Space seeds return to Crawley Green Infant School

Crawley Green pupils are preparing to become space biologists by growing seeds that have been sent into space.

By The Newsroom
Monday, 11th April 2016, 12:00 pm
Updated Monday, 11th April 2016, 2:07 pm
Tim Peake and the seeds. Photo by ESA / NASA
Tim Peake and the seeds. Photo by ESA / NASA

In September 2kg of salad rocket seeds were flown on Soyuz 44S to the International Space Station.

They have now returned to Earth, having spent six months in microgravity.

The seeds were sent as part of Rocket Science, an educational project launched by the RHS Campaign for School Gardening and the UK Space Agency.

The project was launched to celebrate British ESA astronaut Tim Peake’s Principia mission to the International Space Station and inspire young people to look into careers in STEM (science, technology, engineering and maths) subjects.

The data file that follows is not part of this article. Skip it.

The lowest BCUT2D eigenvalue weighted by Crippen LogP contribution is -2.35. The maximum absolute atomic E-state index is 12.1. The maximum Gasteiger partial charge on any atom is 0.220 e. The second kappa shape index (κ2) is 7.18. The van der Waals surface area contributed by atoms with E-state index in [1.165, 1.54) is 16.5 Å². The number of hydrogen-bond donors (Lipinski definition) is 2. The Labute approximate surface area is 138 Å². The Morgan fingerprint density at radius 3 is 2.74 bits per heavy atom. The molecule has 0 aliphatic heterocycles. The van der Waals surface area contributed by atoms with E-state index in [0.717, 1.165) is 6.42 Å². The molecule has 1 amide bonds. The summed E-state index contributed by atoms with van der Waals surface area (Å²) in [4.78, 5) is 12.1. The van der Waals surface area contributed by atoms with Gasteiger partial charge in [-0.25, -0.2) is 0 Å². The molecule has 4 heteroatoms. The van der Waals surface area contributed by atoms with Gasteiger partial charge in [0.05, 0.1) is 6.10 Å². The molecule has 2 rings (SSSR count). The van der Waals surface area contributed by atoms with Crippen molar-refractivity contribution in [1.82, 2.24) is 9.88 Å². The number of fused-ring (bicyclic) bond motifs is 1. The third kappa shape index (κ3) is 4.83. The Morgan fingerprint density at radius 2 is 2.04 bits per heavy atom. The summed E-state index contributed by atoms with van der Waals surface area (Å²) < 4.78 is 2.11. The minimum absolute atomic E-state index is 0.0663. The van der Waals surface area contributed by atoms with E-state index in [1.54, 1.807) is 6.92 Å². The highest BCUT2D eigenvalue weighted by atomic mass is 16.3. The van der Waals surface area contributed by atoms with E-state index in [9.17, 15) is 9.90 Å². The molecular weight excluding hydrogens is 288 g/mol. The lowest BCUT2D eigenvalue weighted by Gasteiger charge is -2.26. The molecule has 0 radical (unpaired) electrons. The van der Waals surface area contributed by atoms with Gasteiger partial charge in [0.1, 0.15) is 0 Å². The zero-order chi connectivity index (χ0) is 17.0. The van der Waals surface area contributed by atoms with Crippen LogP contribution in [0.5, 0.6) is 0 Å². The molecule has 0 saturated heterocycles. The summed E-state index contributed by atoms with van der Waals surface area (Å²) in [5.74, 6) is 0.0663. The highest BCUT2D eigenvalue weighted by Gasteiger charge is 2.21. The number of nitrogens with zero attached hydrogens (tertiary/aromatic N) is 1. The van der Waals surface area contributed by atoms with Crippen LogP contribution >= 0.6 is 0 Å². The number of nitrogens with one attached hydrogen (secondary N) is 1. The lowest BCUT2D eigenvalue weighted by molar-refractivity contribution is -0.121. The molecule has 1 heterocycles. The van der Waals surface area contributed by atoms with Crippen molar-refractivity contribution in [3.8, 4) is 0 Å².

The infant school will receive 100 seeds from space on Monday, April 18.

They will be grown alongside seeds that have not been sent to space to see the difference in growth, the children will not know which seeds have been to space.

Headteacher Gill Turner said: “We are very excited to be taking part in Rocket Science.

“This experiment is a fantastic way of teaching our children to think more scientifically and share their findings with the whole school community.”

Pupils will care for the seedlings, record their growth and observations over seven weeks and enter data into a database.

Scientists from the RHS and European Space Agency will interpret the results and draw possible conclusions, publishing their results on the Campaign for School Gardening Website.

For more information about the Rocket Science project, visit: